Writer and founder and leader of the Italian Futurist movement. Correspondence, writings, photographs, and printed matter
from Filippo Tommaso Marinetti's papers, documenting the history of the futurist movement from its beginning in the journal
Poesia, through World War I, and less comprehensively, through World War II and its aftermath.
Filippo Tommaso Marinetti, born in Alexandria in 1876, attended secondary school and university in France, where he began
his literary career. After gaining some success as a poet, he founded and edited the journal
Poesia (1905), a forum in which the theories of futurism rather quickly evolved. With "Fondazione e Manifesto del Futurismo," published
Le Figaro (1909), Marinetti launched what was arguably the first 20th century avant-garde movement, anticipating many of the issues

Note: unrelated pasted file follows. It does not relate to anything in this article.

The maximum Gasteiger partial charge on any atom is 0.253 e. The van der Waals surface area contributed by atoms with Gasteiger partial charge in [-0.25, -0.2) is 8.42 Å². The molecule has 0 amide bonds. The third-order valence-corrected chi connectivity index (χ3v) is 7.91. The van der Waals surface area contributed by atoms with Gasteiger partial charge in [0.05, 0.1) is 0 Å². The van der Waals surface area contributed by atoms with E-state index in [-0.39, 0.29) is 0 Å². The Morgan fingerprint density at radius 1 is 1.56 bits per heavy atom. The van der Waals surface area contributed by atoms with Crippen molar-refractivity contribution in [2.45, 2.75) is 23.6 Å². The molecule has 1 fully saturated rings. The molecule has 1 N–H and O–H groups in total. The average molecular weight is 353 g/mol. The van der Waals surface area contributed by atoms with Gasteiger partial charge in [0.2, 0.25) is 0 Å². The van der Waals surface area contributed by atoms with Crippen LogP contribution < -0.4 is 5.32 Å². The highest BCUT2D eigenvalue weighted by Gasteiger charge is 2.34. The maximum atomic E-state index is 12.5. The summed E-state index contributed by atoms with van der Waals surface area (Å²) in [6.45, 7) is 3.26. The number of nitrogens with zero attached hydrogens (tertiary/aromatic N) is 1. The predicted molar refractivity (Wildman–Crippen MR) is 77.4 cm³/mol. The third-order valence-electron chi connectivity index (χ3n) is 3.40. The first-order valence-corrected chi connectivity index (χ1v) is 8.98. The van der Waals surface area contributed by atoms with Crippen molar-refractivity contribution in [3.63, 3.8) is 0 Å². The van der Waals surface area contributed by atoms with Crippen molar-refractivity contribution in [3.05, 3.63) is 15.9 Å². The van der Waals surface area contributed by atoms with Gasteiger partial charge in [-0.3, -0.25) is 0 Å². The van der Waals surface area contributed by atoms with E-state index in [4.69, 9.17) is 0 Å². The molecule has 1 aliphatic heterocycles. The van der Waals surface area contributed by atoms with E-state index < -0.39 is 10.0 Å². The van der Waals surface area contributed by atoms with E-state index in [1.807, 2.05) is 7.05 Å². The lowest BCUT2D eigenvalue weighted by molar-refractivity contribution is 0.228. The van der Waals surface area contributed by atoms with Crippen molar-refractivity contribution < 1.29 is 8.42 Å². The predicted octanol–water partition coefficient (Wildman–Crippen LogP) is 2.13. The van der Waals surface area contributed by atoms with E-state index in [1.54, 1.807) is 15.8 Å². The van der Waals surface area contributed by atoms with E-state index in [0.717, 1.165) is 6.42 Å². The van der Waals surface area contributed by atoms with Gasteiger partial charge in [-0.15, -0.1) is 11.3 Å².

of Dada and Surrealism. Like other avant-garde movements, futurism took the momentous developments in science and industry
as signaling a new historical era, demanding correspondingly innovative art forms and language. Like other avant-garde movements,
futurism found a solution in collage, which Marinetti called "parole in libertà" when applied to literary forms. Between 1909
and 1920, the period known as futurism's heroic phase, Marinetti energetically promoted his own work, and that of fellow futurists,
through numerous manifestos, speeches, essays, meetings, performances and publications. Following WWI, in which he served,
Marinetti became an active member of the fascist party; on April 15, 1919, he and Ferruccio Vecchi led the "battle" of piazza
Mercanti against socialists, communists, and anarchists, which was Italian fascism's first decisive victory. In 1929 he was
elected to the Academy of Italy. Throughout the 1920s and 30s and until his death in 1944, Marinetti sought to reconcile the
theories of futurism with the ideology of state fascism and to serve as impresario for both.